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Troops treat Afghans near Tag Ab

By Capt. Elizabeth Casebeer , CJTF-101

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Children line up for medical care during a Coalition medical outreach in a village near Afganistan's Tag Ab Valley.
Children line up for medical care during a Coalition medical outreach in a village near Afganistan’s Tag Ab Valley.

BAGRAM AIRFIELD, Afghanistan  (April 29, 2008) – Several hundred citizens from a village near Tag Ab Valley, Kapisa province, swarmed a makeshift hospital hosted by Task Force Gladiator servicemembers, April 19, during a village medical outreach.

The event’s primary goal was to connect Afghans living near Tag Ab to the Government of the Islamic Republic of Afghanistan through humanitarian-aid operations, with the assistance of village elders and Afghan National Police.

Upon arrival at the site, ANP and Coalition forces set up a small tent and made a wall with ponchos to segregate the women’s section from the men’s.

Provincial reconstruction teams run many medical outreaches but few employ female health providers due to the types of missions the PRTs conduct.

“That is one of the reasons Cooperative Medical Assistance, now [called] Task Force MED Medical Augmentation Team, was created,” said Navy Lt. Tammy Felker, 451st Civil Affairs Battalion, Women’s Health Clinic officer in charge.

“We are an agile unit that can augment with U.S. and Coalition forces throughout theater to do medical engagements,” she said. “The goal is to increase friendly relations between the Afghan people and the U.S. and Coalition forces.”

After the makeshift hospital was set up, a few women and children began to trickle in. But before long, there was a long line of women and girls waiting to be seen at the clinic.

“When twenty plus people are waiting for care, our focus is to try to treat them all,” said Felker. “The [ultimate] goal is to let them know we care.”

Lt. Felker and other providers were only able to treat six people at a time due to the size of the work area but provided medical care to nearly 160 women and children.  

The patients all came on foot, and all the adult women, save the elderly, arrived in Chadri, an Afghan style of Burqa.

The children received doses of de-worming medication and multi-vitamins. The anti-worm tonic, has a similar consistency to Pepto Bismal, but is an off-white color, and helps protect children from undercooked meat.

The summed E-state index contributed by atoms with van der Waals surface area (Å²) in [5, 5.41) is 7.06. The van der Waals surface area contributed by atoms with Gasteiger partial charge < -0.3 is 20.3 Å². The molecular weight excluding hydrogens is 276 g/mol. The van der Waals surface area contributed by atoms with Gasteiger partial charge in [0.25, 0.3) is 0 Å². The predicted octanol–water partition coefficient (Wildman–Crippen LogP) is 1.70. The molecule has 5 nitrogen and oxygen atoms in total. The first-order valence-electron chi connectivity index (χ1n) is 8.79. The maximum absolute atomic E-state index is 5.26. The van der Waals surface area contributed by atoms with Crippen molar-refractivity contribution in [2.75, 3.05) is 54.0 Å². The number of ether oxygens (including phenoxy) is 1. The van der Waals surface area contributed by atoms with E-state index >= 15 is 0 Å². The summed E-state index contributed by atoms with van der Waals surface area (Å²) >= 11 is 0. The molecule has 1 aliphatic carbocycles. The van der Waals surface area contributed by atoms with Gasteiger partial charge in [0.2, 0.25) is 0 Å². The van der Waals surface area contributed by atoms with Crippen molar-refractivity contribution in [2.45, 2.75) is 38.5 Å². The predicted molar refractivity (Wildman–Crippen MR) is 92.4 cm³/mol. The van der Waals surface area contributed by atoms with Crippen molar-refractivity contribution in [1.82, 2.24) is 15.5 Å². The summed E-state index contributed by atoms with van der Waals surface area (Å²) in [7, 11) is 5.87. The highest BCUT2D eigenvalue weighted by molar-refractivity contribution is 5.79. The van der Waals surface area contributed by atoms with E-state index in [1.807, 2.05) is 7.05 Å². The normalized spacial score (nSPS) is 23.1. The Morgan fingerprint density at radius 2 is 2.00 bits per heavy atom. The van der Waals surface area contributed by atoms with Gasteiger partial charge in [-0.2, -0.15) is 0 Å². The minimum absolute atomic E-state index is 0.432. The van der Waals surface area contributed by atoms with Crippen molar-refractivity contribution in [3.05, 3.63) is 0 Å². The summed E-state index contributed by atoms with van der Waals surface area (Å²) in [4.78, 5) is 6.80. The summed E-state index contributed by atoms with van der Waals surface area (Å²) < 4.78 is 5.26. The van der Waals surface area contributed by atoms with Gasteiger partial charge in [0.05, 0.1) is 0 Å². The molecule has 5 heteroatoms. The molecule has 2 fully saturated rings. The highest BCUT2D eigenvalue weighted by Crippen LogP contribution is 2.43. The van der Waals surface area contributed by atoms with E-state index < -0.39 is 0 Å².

According to Felker, eating undercooked meat, handling livestock and other animals, and the lack of water and soap, greatly contribute to the chances of contracting worms. The de-worming medication is designed to eradicate worms inside the body, but it is not a foolproof measure, as it is easy to contract the worms again.

In addition to any medications needed for an individual, each patient, even those not displaying any symptoms, received a small bottle of lotion and chapstick. Children also received a toy, until the supply was depleted.

Chapstick is one of the most sought-after items, said Army Pfc. Rebecca Ploharz, Task Force Med medic. The elements and high wind in the mountains cause painful chapping and chapstick alleviates that problem.

There are some patients who come in with serious medical issues. Some Felker was able to diagnose and treat. One little girl came in with Leishmaniasis on her face. Leishmaniasis is a disease caused by infected sand fleas.

Although some of the more pressing issues were too complicated for a field hospital and doctors gave patients referrals to hospitals.

The most common problems were female-exclusive, including but not limited to, problems with previous and current pregnancies and back pain.

“The women’s and children clinic is so important because often times it is the first time many of the women and children are seeing a medical provider,” said Felker, who hopes Afghanistan’s medical system will continue to grow.

Felker said she takes a special pride in assisting the locals, but her ultimate wish is that more female Afghan doctors will be available throughout the country.

“It is important that the children of Afghanistan see women in professional roles,” she said.